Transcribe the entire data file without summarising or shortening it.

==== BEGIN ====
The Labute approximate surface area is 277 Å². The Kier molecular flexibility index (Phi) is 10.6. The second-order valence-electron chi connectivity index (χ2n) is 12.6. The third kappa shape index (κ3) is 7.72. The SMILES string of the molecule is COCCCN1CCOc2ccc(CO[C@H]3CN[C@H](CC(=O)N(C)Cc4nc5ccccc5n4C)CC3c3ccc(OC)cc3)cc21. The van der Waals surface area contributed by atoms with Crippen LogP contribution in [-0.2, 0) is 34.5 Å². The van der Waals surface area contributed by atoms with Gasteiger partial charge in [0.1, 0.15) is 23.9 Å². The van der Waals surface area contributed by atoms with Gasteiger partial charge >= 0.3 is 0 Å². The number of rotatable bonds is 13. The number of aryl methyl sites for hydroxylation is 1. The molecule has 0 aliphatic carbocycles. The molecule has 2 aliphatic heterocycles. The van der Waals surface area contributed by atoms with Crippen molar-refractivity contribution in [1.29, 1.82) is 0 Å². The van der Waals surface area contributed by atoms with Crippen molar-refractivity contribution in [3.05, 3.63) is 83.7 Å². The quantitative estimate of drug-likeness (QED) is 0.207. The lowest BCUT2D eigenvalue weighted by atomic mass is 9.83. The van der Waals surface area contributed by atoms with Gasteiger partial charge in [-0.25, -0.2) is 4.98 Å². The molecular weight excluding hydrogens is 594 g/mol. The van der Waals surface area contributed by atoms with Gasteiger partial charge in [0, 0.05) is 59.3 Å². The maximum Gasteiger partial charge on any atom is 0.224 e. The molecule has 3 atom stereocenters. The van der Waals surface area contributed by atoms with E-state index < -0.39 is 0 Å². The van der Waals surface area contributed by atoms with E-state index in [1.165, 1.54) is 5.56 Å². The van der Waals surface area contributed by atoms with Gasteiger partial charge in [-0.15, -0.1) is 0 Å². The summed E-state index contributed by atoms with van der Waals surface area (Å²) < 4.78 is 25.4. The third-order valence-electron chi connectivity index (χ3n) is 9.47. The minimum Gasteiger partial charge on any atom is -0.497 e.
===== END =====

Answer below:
The Labute approximate surface area is 277 Å². The Kier molecular flexibility index (Phi) is 10.6. The second-order valence-electron chi connectivity index (χ2n) is 12.6. The third kappa shape index (κ3) is 7.72. The SMILES string of the molecule is COCCCN1CCOc2ccc(CO[C@H]3CN[C@H](CC(=O)N(C)Cc4nc5ccccc5n4C)CC3c3ccc(OC)cc3)cc21. The van der Waals surface area contributed by atoms with Crippen LogP contribution in [-0.2, 0) is 34.5 Å². The van der Waals surface area contributed by atoms with Gasteiger partial charge in [0.1, 0.15) is 23.9 Å². The van der Waals surface area contributed by atoms with Gasteiger partial charge >= 0.3 is 0 Å². The number of rotatable bonds is 13. The number of aryl methyl sites for hydroxylation is 1. The molecule has 0 aliphatic carbocycles. The molecule has 2 aliphatic heterocycles. The van der Waals surface area contributed by atoms with Crippen molar-refractivity contribution in [1.29, 1.82) is 0 Å². The van der Waals surface area contributed by atoms with Crippen molar-refractivity contribution in [3.05, 3.63) is 83.7 Å². The quantitative estimate of drug-likeness (QED) is 0.207. The lowest BCUT2D eigenvalue weighted by atomic mass is 9.83. The van der Waals surface area contributed by atoms with Gasteiger partial charge in [-0.25, -0.2) is 4.98 Å². The molecular weight excluding hydrogens is 594 g/mol. The van der Waals surface area contributed by atoms with Gasteiger partial charge in [0, 0.05) is 59.3 Å². The maximum Gasteiger partial charge on any atom is 0.224 e. The molecule has 3 atom stereocenters. The van der Waals surface area contributed by atoms with E-state index < -0.39 is 0 Å². The van der Waals surface area contributed by atoms with E-state index in [1.165, 1.54) is 5.56 Å². The van der Waals surface area contributed by atoms with Gasteiger partial charge in [-0.15, -0.1) is 0 Å². The summed E-state index contributed by atoms with van der Waals surface area (Å²) < 4.78 is 25.4. The third-order valence-electron chi connectivity index (χ3n) is 9.47. The minimum Gasteiger partial charge on any atom is -0.497 e.